Saturday, January 4, 2014

lessons from Colossians on the Christian life

I was reading part of the third chapter of Colossians this morning (verses 5-16). It struck me that in it St Paul gives us a pretty good outline of how a Christian should conduct themselves. 

First, there are the behaviours we are to avoid: 

Put to death, therefore, whatever in you is earthly: fornication, impurity, passion, evil desire, and greed (which is idolatry). On account of these the wrath of God is coming on those who are disobedient.These are the ways you also once followed, when you were living that life. 
But now you must get rid of all such things—anger, wrath, malice, slander, and abusive language from your mouth. Do not lie to one another, seeing that you have stripped off the old self with its practices and have clothed yourselves with the new self, which is being renewed in knowledge according to the image of its creator. In that renewal there is no longer Greek and Jew, circumcised and uncircumcised, barbarian, Scythian, slave and free; but Christ is all and in all!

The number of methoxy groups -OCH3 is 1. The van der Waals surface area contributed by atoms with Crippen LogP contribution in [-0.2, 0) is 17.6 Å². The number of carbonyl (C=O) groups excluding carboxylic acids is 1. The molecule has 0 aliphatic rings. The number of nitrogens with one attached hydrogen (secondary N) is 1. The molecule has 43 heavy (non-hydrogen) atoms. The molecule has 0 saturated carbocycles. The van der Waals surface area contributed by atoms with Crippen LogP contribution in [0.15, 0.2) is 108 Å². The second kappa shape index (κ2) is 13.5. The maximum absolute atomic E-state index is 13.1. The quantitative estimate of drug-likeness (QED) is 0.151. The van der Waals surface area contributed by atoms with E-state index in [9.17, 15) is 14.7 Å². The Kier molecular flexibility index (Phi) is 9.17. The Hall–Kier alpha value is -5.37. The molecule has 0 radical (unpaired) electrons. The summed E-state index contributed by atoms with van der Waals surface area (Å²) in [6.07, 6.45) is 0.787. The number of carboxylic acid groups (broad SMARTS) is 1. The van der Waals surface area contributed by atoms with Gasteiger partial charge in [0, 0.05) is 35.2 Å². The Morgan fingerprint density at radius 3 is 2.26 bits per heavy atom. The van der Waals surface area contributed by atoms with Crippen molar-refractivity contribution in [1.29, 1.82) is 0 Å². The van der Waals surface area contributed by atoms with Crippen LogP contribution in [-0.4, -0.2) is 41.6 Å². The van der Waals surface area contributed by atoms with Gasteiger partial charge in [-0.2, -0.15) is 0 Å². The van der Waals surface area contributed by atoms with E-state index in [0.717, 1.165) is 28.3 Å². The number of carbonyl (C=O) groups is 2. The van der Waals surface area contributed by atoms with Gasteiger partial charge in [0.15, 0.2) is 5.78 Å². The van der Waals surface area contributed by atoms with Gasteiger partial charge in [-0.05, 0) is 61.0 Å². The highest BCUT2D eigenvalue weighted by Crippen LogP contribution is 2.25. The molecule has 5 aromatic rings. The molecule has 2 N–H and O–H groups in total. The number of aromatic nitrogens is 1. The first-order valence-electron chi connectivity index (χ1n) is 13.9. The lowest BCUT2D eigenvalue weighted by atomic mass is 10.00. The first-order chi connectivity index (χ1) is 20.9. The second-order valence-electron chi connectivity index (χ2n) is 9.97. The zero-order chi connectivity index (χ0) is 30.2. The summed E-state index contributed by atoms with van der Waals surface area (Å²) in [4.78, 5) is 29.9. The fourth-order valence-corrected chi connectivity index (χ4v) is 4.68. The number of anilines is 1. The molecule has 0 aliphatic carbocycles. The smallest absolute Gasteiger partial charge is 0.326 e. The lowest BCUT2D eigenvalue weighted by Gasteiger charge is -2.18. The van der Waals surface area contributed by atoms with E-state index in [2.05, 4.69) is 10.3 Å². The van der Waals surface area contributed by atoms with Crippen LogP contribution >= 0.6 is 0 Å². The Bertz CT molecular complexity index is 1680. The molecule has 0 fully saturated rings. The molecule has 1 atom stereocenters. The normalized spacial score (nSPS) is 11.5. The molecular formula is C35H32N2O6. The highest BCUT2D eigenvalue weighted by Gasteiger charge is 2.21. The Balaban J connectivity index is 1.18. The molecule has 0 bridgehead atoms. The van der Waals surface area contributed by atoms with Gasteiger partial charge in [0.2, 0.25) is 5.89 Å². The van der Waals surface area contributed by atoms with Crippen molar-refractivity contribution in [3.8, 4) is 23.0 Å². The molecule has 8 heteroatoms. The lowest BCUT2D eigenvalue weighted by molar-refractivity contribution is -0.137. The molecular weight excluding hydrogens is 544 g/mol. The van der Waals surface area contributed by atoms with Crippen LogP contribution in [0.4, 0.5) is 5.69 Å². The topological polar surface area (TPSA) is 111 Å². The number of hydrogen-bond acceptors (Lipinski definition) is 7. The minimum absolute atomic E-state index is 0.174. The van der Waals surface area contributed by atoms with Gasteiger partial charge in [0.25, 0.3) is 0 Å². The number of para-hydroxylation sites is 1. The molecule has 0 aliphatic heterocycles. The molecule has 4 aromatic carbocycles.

Quite a long list there of things St Paul declares as inappropriate for the Christian! Next come the ways we ought to behave:

As God’s chosen ones, holy and beloved, clothe yourselves with compassion, kindness, humility, meekness, and patience. Bear with one another and, if anyone has a complaint against another, forgive each other; just as the Lord has forgiven you, so you also must forgive. 
Above all, clothe yourselves with love, which binds everything together in perfect harmony. And let the peace of Christ rule in your hearts, to which indeed you were called in the one body. And be thankful. Let the word of Christ dwell in you richly; teach and admonish one another in all wisdom; and with gratitude in your hearts sing psalms, hymns, and spiritual songs to God.

Note that he calls love the central characteristic of Christian behaviour, but that St Paul doesn't see loving behaviour as excluding teaching and admonishing. How could it? Real love is to want what is good for the other; & for the Christian that begins with wanting the other person to go to heaven. That requires letting them know what they ought to do and pointing them when they go wrong. That's probably the hardest lesson for us all in this letter.

It only took a couple of minutes to read those few verses; if only it were that easy to take them to heart and live them out. But that, I'm afraid, takes most of us a lifetime.

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